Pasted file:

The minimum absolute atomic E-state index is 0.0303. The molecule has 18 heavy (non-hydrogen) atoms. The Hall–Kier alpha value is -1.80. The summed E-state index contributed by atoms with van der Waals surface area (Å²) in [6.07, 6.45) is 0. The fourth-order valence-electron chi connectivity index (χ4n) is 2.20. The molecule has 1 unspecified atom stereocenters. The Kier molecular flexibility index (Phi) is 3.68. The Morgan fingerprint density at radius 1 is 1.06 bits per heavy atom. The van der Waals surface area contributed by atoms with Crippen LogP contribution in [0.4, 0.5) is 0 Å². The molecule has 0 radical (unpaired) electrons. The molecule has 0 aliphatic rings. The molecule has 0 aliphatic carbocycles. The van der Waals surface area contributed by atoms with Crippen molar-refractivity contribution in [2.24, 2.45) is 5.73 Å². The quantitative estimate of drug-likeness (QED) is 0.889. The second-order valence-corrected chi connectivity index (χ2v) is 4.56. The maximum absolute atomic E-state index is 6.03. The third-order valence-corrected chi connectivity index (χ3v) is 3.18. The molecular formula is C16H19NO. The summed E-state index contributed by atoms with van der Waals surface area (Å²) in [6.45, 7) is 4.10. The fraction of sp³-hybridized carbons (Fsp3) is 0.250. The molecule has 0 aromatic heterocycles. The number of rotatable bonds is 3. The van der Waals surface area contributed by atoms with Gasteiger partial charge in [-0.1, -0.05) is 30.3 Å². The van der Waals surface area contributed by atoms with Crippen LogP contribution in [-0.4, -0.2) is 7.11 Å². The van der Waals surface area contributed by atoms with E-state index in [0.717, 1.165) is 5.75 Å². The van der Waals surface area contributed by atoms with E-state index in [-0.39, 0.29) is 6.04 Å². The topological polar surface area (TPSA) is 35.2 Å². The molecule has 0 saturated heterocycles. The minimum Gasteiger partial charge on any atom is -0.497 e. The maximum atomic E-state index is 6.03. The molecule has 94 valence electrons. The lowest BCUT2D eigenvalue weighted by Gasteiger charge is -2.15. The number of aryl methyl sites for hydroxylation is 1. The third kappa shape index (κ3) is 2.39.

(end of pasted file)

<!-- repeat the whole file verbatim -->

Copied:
The minimum absolute atomic E-state index is 0.0303. The molecule has 18 heavy (non-hydrogen) atoms. The Hall–Kier alpha value is -1.80. The summed E-state index contributed by atoms with van der Waals surface area (Å²) in [6.07, 6.45) is 0. The fourth-order valence-electron chi connectivity index (χ4n) is 2.20. The molecule has 1 unspecified atom stereocenters. The Kier molecular flexibility index (Phi) is 3.68. The Morgan fingerprint density at radius 1 is 1.06 bits per heavy atom. The van der Waals surface area contributed by atoms with Crippen LogP contribution in [0.4, 0.5) is 0 Å². The molecule has 0 radical (unpaired) electrons. The molecule has 0 aliphatic rings. The molecule has 0 aliphatic carbocycles. The van der Waals surface area contributed by atoms with Crippen molar-refractivity contribution in [2.24, 2.45) is 5.73 Å². The quantitative estimate of drug-likeness (QED) is 0.889. The second-order valence-corrected chi connectivity index (χ2v) is 4.56. The maximum absolute atomic E-state index is 6.03. The third-order valence-corrected chi connectivity index (χ3v) is 3.18. The molecular formula is C16H19NO. The summed E-state index contributed by atoms with van der Waals surface area (Å²) in [6.45, 7) is 4.10. The fraction of sp³-hybridized carbons (Fsp3) is 0.250. The molecule has 0 aromatic heterocycles. The number of rotatable bonds is 3. The van der Waals surface area contributed by atoms with Gasteiger partial charge in [-0.1, -0.05) is 30.3 Å². The van der Waals surface area contributed by atoms with Crippen LogP contribution in [-0.4, -0.2) is 7.11 Å². The van der Waals surface area contributed by atoms with E-state index in [0.717, 1.165) is 5.75 Å². The van der Waals surface area contributed by atoms with E-state index in [-0.39, 0.29) is 6.04 Å². The topological polar surface area (TPSA) is 35.2 Å². The molecule has 0 saturated heterocycles. The minimum Gasteiger partial charge on any atom is -0.497 e. The maximum atomic E-state index is 6.03. The molecule has 94 valence electrons. The lowest BCUT2D eigenvalue weighted by Gasteiger charge is -2.15. The number of aryl methyl sites for hydroxylation is 1. The third kappa shape index (κ3) is 2.39.